One Forty-Niner, sailing for “Frisco,” was lured by richer tales of gold to Australia, whither he worked his passage only to be wrecked on the coast, and turning short-about for a trading voyage among the Pacific islands was again wrecked, and in the lapse of time mourned as dead by his family. But in a year or so news of him came from the Carolines, where he had become virtual king of one of the islands, married the chief’s daughter, taught the natives the uses of civilization in respect of houses, clothing, and the sanctity of the marriage tie, and was building up a pretty trade in tortoise-shell, cocoa oil, and hogs. For nearly ten years he ruled his little kingdom, and then was killed by jealous invaders from another island who, worsted in battle, were literally torn limb from limb by his enraged people, and thrown to the sharks, thereby losing not only life here, but all hope of the hereafter.

The missionary brig Morning Star had often touched at King John’s Island, and generous testimony was offered that “John Higgins of Brewster has done more towards civilizing these natives than any missionary could have done.” And no less than three Yarmouth captains had at one time or another commanded the several succeeding vessels of the Board of Missions, all of which were named the Morning Star.

There are records enough of mutiny and fire and of disaster other than shipwreck at sea — the captain wounded and his wife quelling the insurgents; a coal cargo afire in the South Pacific, the crew taking to the boats to make the Marquesas twenty-one hundred miles distant; a captain “subduing a fire in his cargo of coals,” outward bound to Singapore, and receiving a gold watch as a reward from the underwriters for saving the ship. A Brewster captain and his mate, “taking the sun” in a stiff northwest gale, were swept overboard by a heavy sea, the mate to his death, but the captain, quick of wit, grasping a rope as he went overboard, took a double turn round his arm; the wheelman saw him, the watch ran aft and hauled him in so badly wrenched he could not stand, but with sufficient spirit to be lashed to the deck-house and command the vessel through the tail of the storm. A Barnstable captain in the Mediterranean service was fatally stabbed by a Malayan sailor, who jumped overboard and swam ashore, and the captain lived long enough to reach home. On the Sunshine, Mel-bourne to Callao, one of the crew poisoned the officers, who all recovered except the captain, another Barnstable man.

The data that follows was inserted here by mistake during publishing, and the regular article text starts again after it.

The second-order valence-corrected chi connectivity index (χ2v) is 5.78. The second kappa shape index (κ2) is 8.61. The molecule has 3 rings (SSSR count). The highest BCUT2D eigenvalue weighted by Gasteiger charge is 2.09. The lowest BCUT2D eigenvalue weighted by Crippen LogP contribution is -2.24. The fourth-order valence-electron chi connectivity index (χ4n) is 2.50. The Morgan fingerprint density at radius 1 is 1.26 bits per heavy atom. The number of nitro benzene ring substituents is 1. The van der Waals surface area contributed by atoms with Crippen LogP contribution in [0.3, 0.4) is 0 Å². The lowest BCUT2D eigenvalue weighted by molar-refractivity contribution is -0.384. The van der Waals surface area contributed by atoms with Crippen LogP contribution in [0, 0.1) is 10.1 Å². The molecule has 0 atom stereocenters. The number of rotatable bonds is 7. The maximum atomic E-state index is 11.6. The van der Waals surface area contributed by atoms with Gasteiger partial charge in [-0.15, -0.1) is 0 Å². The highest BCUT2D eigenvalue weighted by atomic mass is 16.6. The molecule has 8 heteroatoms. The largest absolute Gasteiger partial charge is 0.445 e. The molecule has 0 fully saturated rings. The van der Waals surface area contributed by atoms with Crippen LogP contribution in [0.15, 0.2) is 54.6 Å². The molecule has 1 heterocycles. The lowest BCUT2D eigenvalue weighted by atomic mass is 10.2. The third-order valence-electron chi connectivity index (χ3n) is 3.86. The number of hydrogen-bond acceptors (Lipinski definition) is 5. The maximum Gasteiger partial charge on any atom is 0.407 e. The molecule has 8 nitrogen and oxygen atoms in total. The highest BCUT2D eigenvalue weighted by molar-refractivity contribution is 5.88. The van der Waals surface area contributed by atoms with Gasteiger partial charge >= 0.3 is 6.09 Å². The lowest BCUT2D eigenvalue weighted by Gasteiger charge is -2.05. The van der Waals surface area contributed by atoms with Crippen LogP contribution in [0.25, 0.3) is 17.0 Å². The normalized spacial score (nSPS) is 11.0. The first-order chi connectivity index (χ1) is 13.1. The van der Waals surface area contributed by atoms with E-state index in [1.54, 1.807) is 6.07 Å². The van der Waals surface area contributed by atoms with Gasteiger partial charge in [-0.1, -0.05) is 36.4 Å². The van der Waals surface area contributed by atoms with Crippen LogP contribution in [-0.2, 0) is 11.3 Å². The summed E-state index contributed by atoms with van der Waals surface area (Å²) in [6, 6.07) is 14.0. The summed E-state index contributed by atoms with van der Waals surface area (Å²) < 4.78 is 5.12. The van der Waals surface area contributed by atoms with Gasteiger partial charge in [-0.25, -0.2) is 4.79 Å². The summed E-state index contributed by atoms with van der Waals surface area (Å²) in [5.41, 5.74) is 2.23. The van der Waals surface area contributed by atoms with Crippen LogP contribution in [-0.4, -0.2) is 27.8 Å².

Nearly a hundred years ago now, the brig Polly, under command of Captain William Cazneau, and with two Dennis men, accomplished seamen both, among the crew, sailed from Boston. Just south of the Gulf Stream she ran into a fierce gale that laid her on her beam ends, and in order to right her the masts were cut away. Loaded with lumber, she could not sink, and as if invisible she floated unseen, exposed to every caprice of wind and weather, in and out of the most frequented trade-routes of the sea. Provisions and water exhausted, one by one the crew died until only the captain and an Indian cook were left. They ate barnacles which by now were thick enough on the ship’s side, obtained fire by the old Indian device of rubbing two sticks together, and water by distillation. For one hundred and ninety days they managed to keep themselves alive until at last a ship sighted them; and the captain, in further proof of an iron constitution, lived to the good age of ninety-seven.